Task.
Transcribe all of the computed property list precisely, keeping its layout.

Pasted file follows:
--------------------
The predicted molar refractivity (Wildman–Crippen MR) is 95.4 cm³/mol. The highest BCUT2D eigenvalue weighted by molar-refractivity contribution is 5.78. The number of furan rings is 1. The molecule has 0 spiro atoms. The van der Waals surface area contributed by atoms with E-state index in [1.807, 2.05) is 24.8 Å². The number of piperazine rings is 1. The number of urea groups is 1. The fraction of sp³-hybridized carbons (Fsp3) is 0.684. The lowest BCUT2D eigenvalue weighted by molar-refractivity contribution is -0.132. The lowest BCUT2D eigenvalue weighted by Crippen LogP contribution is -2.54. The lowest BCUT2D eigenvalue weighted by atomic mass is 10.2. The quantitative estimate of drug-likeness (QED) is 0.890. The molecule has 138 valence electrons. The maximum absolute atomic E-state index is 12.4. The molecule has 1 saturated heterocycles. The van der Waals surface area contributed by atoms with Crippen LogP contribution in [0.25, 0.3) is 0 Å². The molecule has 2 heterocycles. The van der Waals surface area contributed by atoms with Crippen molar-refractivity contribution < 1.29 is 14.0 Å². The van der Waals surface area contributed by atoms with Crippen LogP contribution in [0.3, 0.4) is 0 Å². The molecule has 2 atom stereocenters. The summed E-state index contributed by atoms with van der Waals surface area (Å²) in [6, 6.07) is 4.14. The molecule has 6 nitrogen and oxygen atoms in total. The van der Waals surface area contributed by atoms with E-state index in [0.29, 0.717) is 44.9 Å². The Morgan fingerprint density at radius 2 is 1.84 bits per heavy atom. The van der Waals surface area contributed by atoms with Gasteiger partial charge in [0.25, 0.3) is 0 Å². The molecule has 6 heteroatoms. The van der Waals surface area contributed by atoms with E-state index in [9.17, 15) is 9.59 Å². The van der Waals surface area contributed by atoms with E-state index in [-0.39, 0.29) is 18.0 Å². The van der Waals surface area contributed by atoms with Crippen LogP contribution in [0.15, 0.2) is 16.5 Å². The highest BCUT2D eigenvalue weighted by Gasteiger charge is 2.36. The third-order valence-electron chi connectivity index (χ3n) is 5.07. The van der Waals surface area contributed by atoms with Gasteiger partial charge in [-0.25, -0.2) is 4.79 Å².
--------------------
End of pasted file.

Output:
The predicted molar refractivity (Wildman–Crippen MR) is 95.4 cm³/mol. The highest BCUT2D eigenvalue weighted by molar-refractivity contribution is 5.78. The number of furan rings is 1. The molecule has 0 spiro atoms. The van der Waals surface area contributed by atoms with E-state index in [1.807, 2.05) is 24.8 Å². The number of piperazine rings is 1. The number of urea groups is 1. The fraction of sp³-hybridized carbons (Fsp3) is 0.684. The lowest BCUT2D eigenvalue weighted by molar-refractivity contribution is -0.132. The lowest BCUT2D eigenvalue weighted by Crippen LogP contribution is -2.54. The lowest BCUT2D eigenvalue weighted by atomic mass is 10.2. The quantitative estimate of drug-likeness (QED) is 0.890. The molecule has 138 valence electrons. The maximum absolute atomic E-state index is 12.4. The molecule has 1 saturated heterocycles. The van der Waals surface area contributed by atoms with Crippen LogP contribution in [0.25, 0.3) is 0 Å². The molecule has 2 heterocycles. The van der Waals surface area contributed by atoms with Crippen molar-refractivity contribution < 1.29 is 14.0 Å². The van der Waals surface area contributed by atoms with Crippen LogP contribution in [0.3, 0.4) is 0 Å². The molecule has 2 atom stereocenters. The summed E-state index contributed by atoms with van der Waals surface area (Å²) in [6, 6.07) is 4.14. The molecule has 6 nitrogen and oxygen atoms in total. The van der Waals surface area contributed by atoms with E-state index in [0.29, 0.717) is 44.9 Å². The Morgan fingerprint density at radius 2 is 1.84 bits per heavy atom. The van der Waals surface area contributed by atoms with Gasteiger partial charge in [0.25, 0.3) is 0 Å². The molecule has 6 heteroatoms. The van der Waals surface area contributed by atoms with E-state index in [9.17, 15) is 9.59 Å². The van der Waals surface area contributed by atoms with E-state index in [-0.39, 0.29) is 18.0 Å². The van der Waals surface area contributed by atoms with Crippen LogP contribution in [0.15, 0.2) is 16.5 Å². The highest BCUT2D eigenvalue weighted by Gasteiger charge is 2.36. The third-order valence-electron chi connectivity index (χ3n) is 5.07. The van der Waals surface area contributed by atoms with Gasteiger partial charge in [-0.25, -0.2) is 4.79 Å².